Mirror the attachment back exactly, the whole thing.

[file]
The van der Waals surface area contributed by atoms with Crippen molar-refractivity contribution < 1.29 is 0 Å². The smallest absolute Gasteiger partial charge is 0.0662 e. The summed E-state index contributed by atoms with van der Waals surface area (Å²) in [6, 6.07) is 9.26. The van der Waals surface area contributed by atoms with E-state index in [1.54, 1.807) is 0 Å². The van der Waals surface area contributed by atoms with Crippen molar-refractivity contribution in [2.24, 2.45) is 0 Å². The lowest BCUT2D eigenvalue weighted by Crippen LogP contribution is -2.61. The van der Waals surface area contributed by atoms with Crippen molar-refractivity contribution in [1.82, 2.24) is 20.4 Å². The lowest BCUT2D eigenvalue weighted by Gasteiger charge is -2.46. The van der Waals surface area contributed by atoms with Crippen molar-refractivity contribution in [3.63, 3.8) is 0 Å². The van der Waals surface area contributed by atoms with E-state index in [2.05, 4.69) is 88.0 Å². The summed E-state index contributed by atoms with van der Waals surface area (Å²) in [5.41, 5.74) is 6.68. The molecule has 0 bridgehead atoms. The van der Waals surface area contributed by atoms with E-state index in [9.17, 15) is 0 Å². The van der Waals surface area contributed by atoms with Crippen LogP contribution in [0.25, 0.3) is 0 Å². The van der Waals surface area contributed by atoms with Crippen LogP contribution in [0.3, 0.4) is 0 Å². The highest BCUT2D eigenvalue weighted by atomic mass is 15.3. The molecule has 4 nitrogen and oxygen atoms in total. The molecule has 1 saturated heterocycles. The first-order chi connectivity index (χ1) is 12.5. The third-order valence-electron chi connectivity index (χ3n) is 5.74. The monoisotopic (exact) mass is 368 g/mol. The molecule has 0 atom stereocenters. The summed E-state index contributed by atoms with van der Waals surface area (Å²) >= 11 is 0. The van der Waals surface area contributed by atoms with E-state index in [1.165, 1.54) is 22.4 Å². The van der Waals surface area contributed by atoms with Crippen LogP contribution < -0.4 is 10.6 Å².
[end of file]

The van der Waals surface area contributed by atoms with Crippen molar-refractivity contribution < 1.29 is 0 Å². The smallest absolute Gasteiger partial charge is 0.0662 e. The summed E-state index contributed by atoms with van der Waals surface area (Å²) in [6, 6.07) is 9.26. The van der Waals surface area contributed by atoms with E-state index in [1.54, 1.807) is 0 Å². The van der Waals surface area contributed by atoms with Crippen molar-refractivity contribution in [2.24, 2.45) is 0 Å². The lowest BCUT2D eigenvalue weighted by Crippen LogP contribution is -2.61. The van der Waals surface area contributed by atoms with Crippen molar-refractivity contribution in [1.82, 2.24) is 20.4 Å². The lowest BCUT2D eigenvalue weighted by Gasteiger charge is -2.46. The van der Waals surface area contributed by atoms with Crippen molar-refractivity contribution in [3.63, 3.8) is 0 Å². The van der Waals surface area contributed by atoms with E-state index in [2.05, 4.69) is 88.0 Å². The summed E-state index contributed by atoms with van der Waals surface area (Å²) in [5.41, 5.74) is 6.68. The molecule has 0 bridgehead atoms. The van der Waals surface area contributed by atoms with E-state index in [9.17, 15) is 0 Å². The van der Waals surface area contributed by atoms with Crippen LogP contribution in [0.25, 0.3) is 0 Å². The van der Waals surface area contributed by atoms with Crippen LogP contribution in [0.3, 0.4) is 0 Å². The highest BCUT2D eigenvalue weighted by atomic mass is 15.3. The molecule has 4 nitrogen and oxygen atoms in total. The molecule has 1 saturated heterocycles. The first-order chi connectivity index (χ1) is 12.5. The third-order valence-electron chi connectivity index (χ3n) is 5.74. The monoisotopic (exact) mass is 368 g/mol. The molecule has 0 atom stereocenters. The summed E-state index contributed by atoms with van der Waals surface area (Å²) >= 11 is 0. The van der Waals surface area contributed by atoms with E-state index in [1.165, 1.54) is 22.4 Å². The van der Waals surface area contributed by atoms with Crippen LogP contribution < -0.4 is 10.6 Å².